Trailhead said...

Beautiful.

Not so Single Guy said...

THat was very sad..made me cry. Shame your dad was never able to read it.

Not so Single Guy said...

THat was very sad..made me cry. Shame your dad was never able to read it.

Billy said...

What a wonderfull, beautifully written series. My parents have become an integral part of me and my partners lives, also after a health scare with my dad. This has just, once again, confirmed that it's just not worth sweating the small stuff. Live every day, every moment as if it's your last. I'm sure your dad is very proud of you Lewis!

sortedlives said...

Very nice tribute to your dad. He was a wonderful man!

Wayne said...

Lewis, that got my day started with a good crying. I was out of town yesterday, so I read your last two posts this morning. It flooded me with my own memories of what my Dad went thru before he died of cancer at the age of 59.
But also the good memories of things we did.
Thank you for writing this, for your readers, and for yourself.

JoeL said...

Again so beautiful and touching.

I'm glad to hear you had a good relation between you guys.

It makes me wish...

tornwordo said...

That made me cry. In a way, I hope I go before my parents.

dbv said...

what a great and powerful story! I'm sure your father would be very proud of you!!

CTOcity said...

Well written Lewis. You have a way with words. I have kept a journal of many of the events in my life also... writing seems to be helpful to me to get thru difficult chapters of my life.

Big hugs... C

Blair said...

Your dad would be so proud of you today. The way you live your life, the way you support others, the way you live each day to the fullest, and the way you share your experiences with us to make us all better people. I am so proud of you and proud to be your soulmate and partner.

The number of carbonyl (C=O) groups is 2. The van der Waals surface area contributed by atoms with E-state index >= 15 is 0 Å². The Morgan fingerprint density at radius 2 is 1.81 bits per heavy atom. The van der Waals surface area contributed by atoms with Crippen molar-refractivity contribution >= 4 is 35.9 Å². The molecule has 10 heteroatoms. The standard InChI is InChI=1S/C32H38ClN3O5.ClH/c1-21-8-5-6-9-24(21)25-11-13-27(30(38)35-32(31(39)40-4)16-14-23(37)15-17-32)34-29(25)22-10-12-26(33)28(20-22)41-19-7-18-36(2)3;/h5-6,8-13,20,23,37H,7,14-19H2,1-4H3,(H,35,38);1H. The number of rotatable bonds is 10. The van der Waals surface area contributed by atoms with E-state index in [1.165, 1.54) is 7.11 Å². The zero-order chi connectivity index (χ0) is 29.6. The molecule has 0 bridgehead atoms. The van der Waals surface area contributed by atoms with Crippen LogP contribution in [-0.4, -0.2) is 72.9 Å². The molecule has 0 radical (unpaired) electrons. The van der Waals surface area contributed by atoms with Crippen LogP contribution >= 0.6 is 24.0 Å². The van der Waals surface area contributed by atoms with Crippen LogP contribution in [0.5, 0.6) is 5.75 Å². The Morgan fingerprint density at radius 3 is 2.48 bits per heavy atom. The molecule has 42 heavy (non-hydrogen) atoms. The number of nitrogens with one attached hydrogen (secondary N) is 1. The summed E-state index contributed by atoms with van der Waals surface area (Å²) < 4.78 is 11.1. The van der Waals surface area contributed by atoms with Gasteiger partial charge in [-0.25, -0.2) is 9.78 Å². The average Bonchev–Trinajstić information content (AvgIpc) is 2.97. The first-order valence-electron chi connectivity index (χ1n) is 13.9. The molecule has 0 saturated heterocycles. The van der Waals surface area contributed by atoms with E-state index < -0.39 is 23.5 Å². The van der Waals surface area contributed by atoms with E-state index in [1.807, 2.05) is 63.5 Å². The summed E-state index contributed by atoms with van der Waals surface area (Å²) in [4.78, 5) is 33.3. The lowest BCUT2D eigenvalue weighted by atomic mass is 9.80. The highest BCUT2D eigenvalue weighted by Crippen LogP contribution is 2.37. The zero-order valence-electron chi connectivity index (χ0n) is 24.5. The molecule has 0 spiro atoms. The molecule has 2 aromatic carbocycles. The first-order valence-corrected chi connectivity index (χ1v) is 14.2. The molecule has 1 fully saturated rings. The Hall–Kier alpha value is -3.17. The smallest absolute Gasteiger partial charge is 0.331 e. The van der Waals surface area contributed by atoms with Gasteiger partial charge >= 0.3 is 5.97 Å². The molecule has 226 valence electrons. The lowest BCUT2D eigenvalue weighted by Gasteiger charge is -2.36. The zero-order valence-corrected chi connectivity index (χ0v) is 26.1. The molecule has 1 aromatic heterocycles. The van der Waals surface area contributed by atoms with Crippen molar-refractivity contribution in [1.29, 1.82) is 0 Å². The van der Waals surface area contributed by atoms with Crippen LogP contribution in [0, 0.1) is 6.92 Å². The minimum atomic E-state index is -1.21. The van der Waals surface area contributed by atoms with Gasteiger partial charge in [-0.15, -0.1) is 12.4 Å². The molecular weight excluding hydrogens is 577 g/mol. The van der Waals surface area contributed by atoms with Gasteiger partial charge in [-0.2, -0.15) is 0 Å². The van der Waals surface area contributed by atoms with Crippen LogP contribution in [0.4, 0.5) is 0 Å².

This truly makes me wish I had the same kind of relationship with my 81 year old father that you did with yours. I know now to never loose hope or faith.

Kevin said...

Amazing. How lucky you each were to have each other.

Shaney said...

An amazing tribute, filled with love, understanding & fond memories...Lewis, so beautifully captured, your words, your Father would be proud. Thankyou for sharing your memories, such a gorgeous friendship that you both had...big hugs xxx

DEREK said...

I believe he's smiling knowing he still lives through your heart. No one can take away those beautiful memories my friend.

Nathan said...

I finally get it... the Spirit of Saint Lewis.

It was nice of you to pay tribute to your Dad today. He would be so proud of you, just as I am proud of you :)

You are truly an inspiration honey.

LSL said...

Lewis. I'm finally catching up on my friends and I'm overwhelmed tonight with your stories about your dad. I've been reading through the entries and getting chills. Gosh, I don't know how much I can put into words, but thank you for sharing this. He sounds like an amazing man, and his love for you is beautiful, as is yours for him. I feel really lucky to be able to read this - and I think that's all I can say! It's overwhelming (in a good way). Thank you.